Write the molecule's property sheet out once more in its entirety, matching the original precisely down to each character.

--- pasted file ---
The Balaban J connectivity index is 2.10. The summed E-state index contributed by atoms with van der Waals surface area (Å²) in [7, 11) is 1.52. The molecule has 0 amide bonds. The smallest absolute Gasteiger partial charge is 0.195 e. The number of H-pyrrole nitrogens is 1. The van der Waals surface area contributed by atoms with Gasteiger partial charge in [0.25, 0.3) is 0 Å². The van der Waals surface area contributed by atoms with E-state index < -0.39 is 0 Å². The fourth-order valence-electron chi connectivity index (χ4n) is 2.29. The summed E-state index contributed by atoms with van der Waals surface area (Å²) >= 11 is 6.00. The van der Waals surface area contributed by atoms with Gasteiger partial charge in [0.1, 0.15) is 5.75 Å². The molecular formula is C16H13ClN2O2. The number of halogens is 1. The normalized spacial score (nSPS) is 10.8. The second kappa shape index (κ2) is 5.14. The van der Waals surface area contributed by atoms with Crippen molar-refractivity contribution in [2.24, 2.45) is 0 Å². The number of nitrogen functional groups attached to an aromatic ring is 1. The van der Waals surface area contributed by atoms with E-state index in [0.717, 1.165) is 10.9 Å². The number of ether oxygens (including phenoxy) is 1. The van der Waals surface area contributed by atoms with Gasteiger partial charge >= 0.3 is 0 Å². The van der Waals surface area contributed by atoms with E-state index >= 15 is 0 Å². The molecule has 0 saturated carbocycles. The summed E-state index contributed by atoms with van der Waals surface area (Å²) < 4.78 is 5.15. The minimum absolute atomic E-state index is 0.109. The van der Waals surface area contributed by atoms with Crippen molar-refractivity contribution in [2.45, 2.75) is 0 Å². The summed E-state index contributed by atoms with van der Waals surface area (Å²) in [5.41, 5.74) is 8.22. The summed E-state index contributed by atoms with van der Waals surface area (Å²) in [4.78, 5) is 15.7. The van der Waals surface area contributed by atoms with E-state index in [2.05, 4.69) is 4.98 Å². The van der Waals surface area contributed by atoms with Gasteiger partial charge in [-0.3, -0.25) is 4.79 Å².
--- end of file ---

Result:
The Balaban J connectivity index is 2.10. The summed E-state index contributed by atoms with van der Waals surface area (Å²) in [7, 11) is 1.52. The molecule has 0 amide bonds. The smallest absolute Gasteiger partial charge is 0.195 e. The number of H-pyrrole nitrogens is 1. The van der Waals surface area contributed by atoms with Gasteiger partial charge in [0.25, 0.3) is 0 Å². The van der Waals surface area contributed by atoms with E-state index < -0.39 is 0 Å². The fourth-order valence-electron chi connectivity index (χ4n) is 2.29. The summed E-state index contributed by atoms with van der Waals surface area (Å²) >= 11 is 6.00. The van der Waals surface area contributed by atoms with Gasteiger partial charge in [0.1, 0.15) is 5.75 Å². The molecular formula is C16H13ClN2O2. The number of halogens is 1. The normalized spacial score (nSPS) is 10.8. The second kappa shape index (κ2) is 5.14. The van der Waals surface area contributed by atoms with Crippen molar-refractivity contribution in [2.24, 2.45) is 0 Å². The number of nitrogen functional groups attached to an aromatic ring is 1. The van der Waals surface area contributed by atoms with E-state index in [0.717, 1.165) is 10.9 Å². The number of ether oxygens (including phenoxy) is 1. The van der Waals surface area contributed by atoms with Gasteiger partial charge >= 0.3 is 0 Å². The van der Waals surface area contributed by atoms with E-state index >= 15 is 0 Å². The molecule has 0 saturated carbocycles. The summed E-state index contributed by atoms with van der Waals surface area (Å²) < 4.78 is 5.15. The minimum absolute atomic E-state index is 0.109. The van der Waals surface area contributed by atoms with Crippen molar-refractivity contribution in [2.45, 2.75) is 0 Å². The summed E-state index contributed by atoms with van der Waals surface area (Å²) in [5.41, 5.74) is 8.22. The summed E-state index contributed by atoms with van der Waals surface area (Å²) in [4.78, 5) is 15.7. The van der Waals surface area contributed by atoms with E-state index in [2.05, 4.69) is 4.98 Å². The van der Waals surface area contributed by atoms with Gasteiger partial charge in [-0.3, -0.25) is 4.79 Å².